Disaster Recovery

20 things IT must do before, during and after a disaster

A panel of IT professionals outlines 20 things every IT department should do to prepare for, survive and recover from a disaster.

In April 2011, I appeared as a guest on the ZDNet Webcast, "20 Ways to Prepare, Survive and Recover from an IT Disaster."

During the live, one-hour show, ZDNet blogger David Gewirtz, TechRepublic blogger Scott Lowe, TechRepublic Editor-in-chief Jason Hiner, and I discussed the critical importance of preparing for and responding to a disaster--natural or man-made.

Here's the complete list of 20 things the panel discussed:

  1. Planning is key
  2. Design disaster plans with "APIs"
  3. Backup, backup, redundant backup
  4. Set up alternate sites and backup HQs
  5. Understand your entire supply chain
  6. Choose vendors with rock-solid DR plans
  7. There will be lawyers
  8. There will also be germs
  9. Define your chain(s) of command
  10. Monitor the implementation of your plan
  11. Test your plan with disaster drills
  12. Operate DNS servers in multiple locations
  13. Create a database of important master lists
  14. Learn to ruthlessly prioritize
  15. Put "the ship" first
  16. Plan for people as well as servers
  17. Develop and pack "bolts" kits
  18. Train and educate everyone
  19. Build for robustness and failure
  20. Be flexible

Every IT professional should watch this webcast. You can view the recorded Webcast through ZDNet's download directory or by clicking the link above.

Note: This Webcast was sponsored by HP and Intel. You must be a registered TechRepublic or ZDNet member to view the Webcast and the registration information you provide will be shared with the sponsors.

About

Bill Detwiler is Managing Editor of TechRepublic and Tech Pro Research and the host of Cracking Open, CNET and TechRepublic's popular online show. Prior to joining TechRepublic in 2000, Bill was an IT manager, database administrator, and desktop supp...

21 comments
pdavis7
pdavis7

This is all well and good but unless top management wants to put in the resources, ie money, nothing is going to get done. I have asked for years to implement some level of DR besides backups. Off-Site DR location? Only in my wildest dreams. Spare equipment? We don't have enough money to get enough equipment for production. I wrote up an IT DR proposal several years back but I know it is just to CMA in case there really is a disaster as top management would never fund it.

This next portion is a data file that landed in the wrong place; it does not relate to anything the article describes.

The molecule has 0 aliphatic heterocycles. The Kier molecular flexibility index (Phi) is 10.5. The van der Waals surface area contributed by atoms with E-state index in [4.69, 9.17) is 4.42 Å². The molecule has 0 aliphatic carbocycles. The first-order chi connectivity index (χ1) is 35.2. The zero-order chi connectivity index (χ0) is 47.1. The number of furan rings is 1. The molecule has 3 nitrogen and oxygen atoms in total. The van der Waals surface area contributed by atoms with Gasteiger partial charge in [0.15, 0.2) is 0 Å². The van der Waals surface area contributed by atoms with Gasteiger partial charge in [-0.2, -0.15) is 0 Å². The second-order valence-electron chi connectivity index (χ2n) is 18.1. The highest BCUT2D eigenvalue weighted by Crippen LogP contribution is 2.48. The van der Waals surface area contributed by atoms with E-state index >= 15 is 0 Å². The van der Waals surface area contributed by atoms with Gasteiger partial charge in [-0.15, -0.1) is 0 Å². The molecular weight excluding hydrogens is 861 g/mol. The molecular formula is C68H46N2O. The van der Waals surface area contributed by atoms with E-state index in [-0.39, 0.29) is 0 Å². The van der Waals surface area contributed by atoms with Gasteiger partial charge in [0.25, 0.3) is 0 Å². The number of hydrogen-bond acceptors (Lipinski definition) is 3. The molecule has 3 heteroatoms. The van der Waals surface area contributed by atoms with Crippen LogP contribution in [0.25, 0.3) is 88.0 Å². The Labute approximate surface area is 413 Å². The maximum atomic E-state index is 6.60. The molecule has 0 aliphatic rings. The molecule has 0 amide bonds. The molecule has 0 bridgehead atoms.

reisen55
reisen55

The value of testing. A server in a medical office collapsed Sunday morning (as I warned staff it would). Bad hard drive. Because I have tested server reconstruct protocols in the past, I was able to reconstruct the server and have it on-line and UP in 3 hours, true!!!

fhrivers
fhrivers

I don't care how good your DR plan is on paper, it's just fantasy and theory until you actually test it out. My company currently thinks it's a good idea to make another branch 12 miles away the "DR Site" even though that branch is on a peninsula. Also, their idea of a disaster is a hurricane, fire, flood or tornado for which they calculated a 24 hour RTO. Well, that's fine, but what about a fried HDD controller or motherboard? Will the 24 hour RTO still be respected? That's why I've been pushing for a multi-tiered DR plan one that covers both hardware "disasters" and natural disasters with the appropriate RTO's for each situation and disaster drills. Like fire drills, I know it will piss people off to be inconvenienced for a little bit, and it's hard to get humans to care about something until it actually happens (and it's too late), but I would be derelict in my duty if I did otherwise.